Léim ar aghaidh chuig an bpríomhábhar

Wednesday, 1 Dec 2010

Vote 28 - Department of Foreign Affairs (Supplementary)

I remind members to ensure their mobile phones are switched off completely for the duration of the meeting, as they cause interference with the recording equipment in committee rooms, even when on silent mode.

The purpose of today's meeting is to consider the 2010 Supplementary Estimates for public services, Vote 28, Foreign Affairs, subhead I - United Nations peacekeeping operations. The following order was passed by the Dáil on 24 November 2010, "That subject to leave being given to introduce the following supplementary Estimate for the service of the year ending 31 December 2010 - Vote 28: Foreign Affairs, Supplementary Estimate - the Supplementary Estimates be referred to the select committee, pursuant to Standing Order 153(3) and paragraph 1(a)(ii) of the committee’s orders of reference, which shall report back to the Dáil no later than 2 December 2010”. This order facilitates the consideration by this committee of subhead I, United Nations peacekeeping operations. A proposed timetable for today’s meeting has been circulated to members. It allows for opening statements by the Minister and the Opposition spokespersons and then for an open discussion on the subhead by way of a question and answer session. Is that agreed? Agreed.

On behalf of members, I welcome the Minister for Foreign Affairs, Deputy Micheál Martin, to this meeting. He is accompanied by his officials. I welcome Mr. David Cooney, Secretary General, Mr. Barrie Robinson, assistant secretary corporate services division, Mr. Michael Gaffey, deputy director general of the development co-operation division, Mr. David Donohue, director general of the political division, Mr. Pat Kelly, counsellor, political division, and Mr. Tim Conlon, policy adviser. Briefing material provided by the Department has been circulated to members. I now invite the Minister to make his opening statement.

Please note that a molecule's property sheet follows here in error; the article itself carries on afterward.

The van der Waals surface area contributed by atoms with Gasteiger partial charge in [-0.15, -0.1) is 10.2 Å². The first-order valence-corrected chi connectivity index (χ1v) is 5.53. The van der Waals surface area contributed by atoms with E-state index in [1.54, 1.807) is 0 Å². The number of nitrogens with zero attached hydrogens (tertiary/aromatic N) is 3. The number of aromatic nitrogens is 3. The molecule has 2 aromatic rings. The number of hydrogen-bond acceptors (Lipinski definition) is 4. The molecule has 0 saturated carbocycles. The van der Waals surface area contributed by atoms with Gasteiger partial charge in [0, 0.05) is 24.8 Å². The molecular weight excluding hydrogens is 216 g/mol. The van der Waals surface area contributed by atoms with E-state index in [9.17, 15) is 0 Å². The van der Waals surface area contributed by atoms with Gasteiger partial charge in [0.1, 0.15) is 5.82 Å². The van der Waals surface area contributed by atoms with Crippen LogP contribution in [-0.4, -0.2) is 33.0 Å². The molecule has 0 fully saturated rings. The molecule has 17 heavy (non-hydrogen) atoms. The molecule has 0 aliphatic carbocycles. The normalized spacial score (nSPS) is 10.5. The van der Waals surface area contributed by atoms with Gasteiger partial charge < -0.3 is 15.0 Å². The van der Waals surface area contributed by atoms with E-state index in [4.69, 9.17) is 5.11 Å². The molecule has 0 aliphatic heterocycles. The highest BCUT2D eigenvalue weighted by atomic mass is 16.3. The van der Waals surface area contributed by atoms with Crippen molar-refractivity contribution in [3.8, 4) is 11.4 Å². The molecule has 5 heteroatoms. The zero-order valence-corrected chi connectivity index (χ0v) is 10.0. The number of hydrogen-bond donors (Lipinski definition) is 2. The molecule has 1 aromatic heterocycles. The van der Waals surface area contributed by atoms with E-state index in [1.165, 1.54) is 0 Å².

I thank the Chair and the members of the select committee for agreeing to consider this Supplementary Estimate for subhead I, Vote 28. It is a relatively rare occurrence for a Supplementary Estimate to be needed on this Vote. However, with the general tightening of allocations to my Department in recent years, it has become more and more difficult to accommodate exceptional items within the general voted moneys.

This Supplementary Estimate is sought now to enable Ireland to meet its obligations towards a number of international organisations, particularly costs emerging as a result of United Nations peacekeeping operations. UN peacekeeping costs are met through the contributions of all UN member states at defined contribution rates, based primarily on economic scale and level of development. These contributions are essential to enable the UN to undertake its peacekeeping operations and provide for reimbursement of some of the costs incurred by countries participating in UN peacekeeping missions, including Ireland when we do so. Members may be aware that a proposal for renewed Irish participation in UNIFIL is under consideration and costs arising from this mission will be recouped from the UN. The UN's capacity to reimburse troop-contributing countries depends entirely on its member states' fulfilling their financial obligations to the organisation in full and on time.

The importance of the UN's role in maintaining international peace and security does not need to be emphasised. At present, approximately 100,000 troops worldwide are serving on 15 current UN peacekeeping missions in a range of conflict-affected regions, from Darfur in Sudan to the eastern DRC, Haiti, Lebanon and Kosovo. The conduct and operation of these peacekeeping missions relies directly on UN member states' fulfilling their financial commitments. Ireland has always taken its obligations arising from UN membership seriously. Accordingly, it has been the practice of all Irish Governments to make our assessed payments to the organisation in full and on time.